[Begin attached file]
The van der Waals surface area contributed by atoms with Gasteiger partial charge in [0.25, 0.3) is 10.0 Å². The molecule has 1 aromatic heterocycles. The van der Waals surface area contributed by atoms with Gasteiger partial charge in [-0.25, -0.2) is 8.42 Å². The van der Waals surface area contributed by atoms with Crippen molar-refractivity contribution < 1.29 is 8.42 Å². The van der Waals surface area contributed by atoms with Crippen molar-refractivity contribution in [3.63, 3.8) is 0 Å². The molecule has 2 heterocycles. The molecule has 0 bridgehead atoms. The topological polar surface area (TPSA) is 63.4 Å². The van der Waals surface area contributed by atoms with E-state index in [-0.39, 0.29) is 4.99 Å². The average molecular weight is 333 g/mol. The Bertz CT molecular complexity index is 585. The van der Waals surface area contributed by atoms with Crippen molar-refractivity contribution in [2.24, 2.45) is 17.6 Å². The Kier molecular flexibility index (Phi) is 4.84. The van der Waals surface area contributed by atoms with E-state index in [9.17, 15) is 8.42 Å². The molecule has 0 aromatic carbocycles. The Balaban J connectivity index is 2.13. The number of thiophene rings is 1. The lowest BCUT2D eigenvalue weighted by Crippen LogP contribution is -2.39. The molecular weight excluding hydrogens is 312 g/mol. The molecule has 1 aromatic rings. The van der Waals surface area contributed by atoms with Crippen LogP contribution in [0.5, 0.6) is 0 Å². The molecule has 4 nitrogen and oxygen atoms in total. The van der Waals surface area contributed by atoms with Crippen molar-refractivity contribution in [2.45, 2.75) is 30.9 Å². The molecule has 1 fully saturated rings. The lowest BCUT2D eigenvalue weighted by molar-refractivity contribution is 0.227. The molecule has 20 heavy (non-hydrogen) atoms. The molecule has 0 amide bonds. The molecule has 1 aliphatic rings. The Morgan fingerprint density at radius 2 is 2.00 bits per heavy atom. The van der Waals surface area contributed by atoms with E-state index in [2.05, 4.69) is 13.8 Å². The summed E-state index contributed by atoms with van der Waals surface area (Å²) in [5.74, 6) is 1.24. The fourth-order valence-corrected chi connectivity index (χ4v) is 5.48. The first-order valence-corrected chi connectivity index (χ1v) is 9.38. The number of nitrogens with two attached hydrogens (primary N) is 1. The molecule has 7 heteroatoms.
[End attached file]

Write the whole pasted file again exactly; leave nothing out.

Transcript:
The van der Waals surface area contributed by atoms with Gasteiger partial charge in [0.25, 0.3) is 10.0 Å². The molecule has 1 aromatic heterocycles. The van der Waals surface area contributed by atoms with Gasteiger partial charge in [-0.25, -0.2) is 8.42 Å². The van der Waals surface area contributed by atoms with Crippen molar-refractivity contribution < 1.29 is 8.42 Å². The van der Waals surface area contributed by atoms with Crippen molar-refractivity contribution in [3.63, 3.8) is 0 Å². The molecule has 2 heterocycles. The molecule has 0 bridgehead atoms. The topological polar surface area (TPSA) is 63.4 Å². The van der Waals surface area contributed by atoms with E-state index in [-0.39, 0.29) is 4.99 Å². The average molecular weight is 333 g/mol. The Bertz CT molecular complexity index is 585. The van der Waals surface area contributed by atoms with Crippen molar-refractivity contribution in [2.24, 2.45) is 17.6 Å². The Kier molecular flexibility index (Phi) is 4.84. The van der Waals surface area contributed by atoms with E-state index in [9.17, 15) is 8.42 Å². The molecule has 0 aromatic carbocycles. The Balaban J connectivity index is 2.13. The number of thiophene rings is 1. The lowest BCUT2D eigenvalue weighted by Crippen LogP contribution is -2.39. The molecular weight excluding hydrogens is 312 g/mol. The molecule has 1 aromatic rings. The van der Waals surface area contributed by atoms with Crippen LogP contribution in [0.5, 0.6) is 0 Å². The molecule has 4 nitrogen and oxygen atoms in total. The van der Waals surface area contributed by atoms with Crippen molar-refractivity contribution in [2.45, 2.75) is 30.9 Å². The molecule has 1 fully saturated rings. The lowest BCUT2D eigenvalue weighted by molar-refractivity contribution is 0.227. The molecule has 20 heavy (non-hydrogen) atoms. The molecule has 0 amide bonds. The molecule has 1 aliphatic rings. The Morgan fingerprint density at radius 2 is 2.00 bits per heavy atom. The van der Waals surface area contributed by atoms with E-state index in [2.05, 4.69) is 13.8 Å². The summed E-state index contributed by atoms with van der Waals surface area (Å²) in [5.74, 6) is 1.24. The fourth-order valence-corrected chi connectivity index (χ4v) is 5.48. The first-order valence-corrected chi connectivity index (χ1v) is 9.38. The number of nitrogens with two attached hydrogens (primary N) is 1. The molecule has 7 heteroatoms.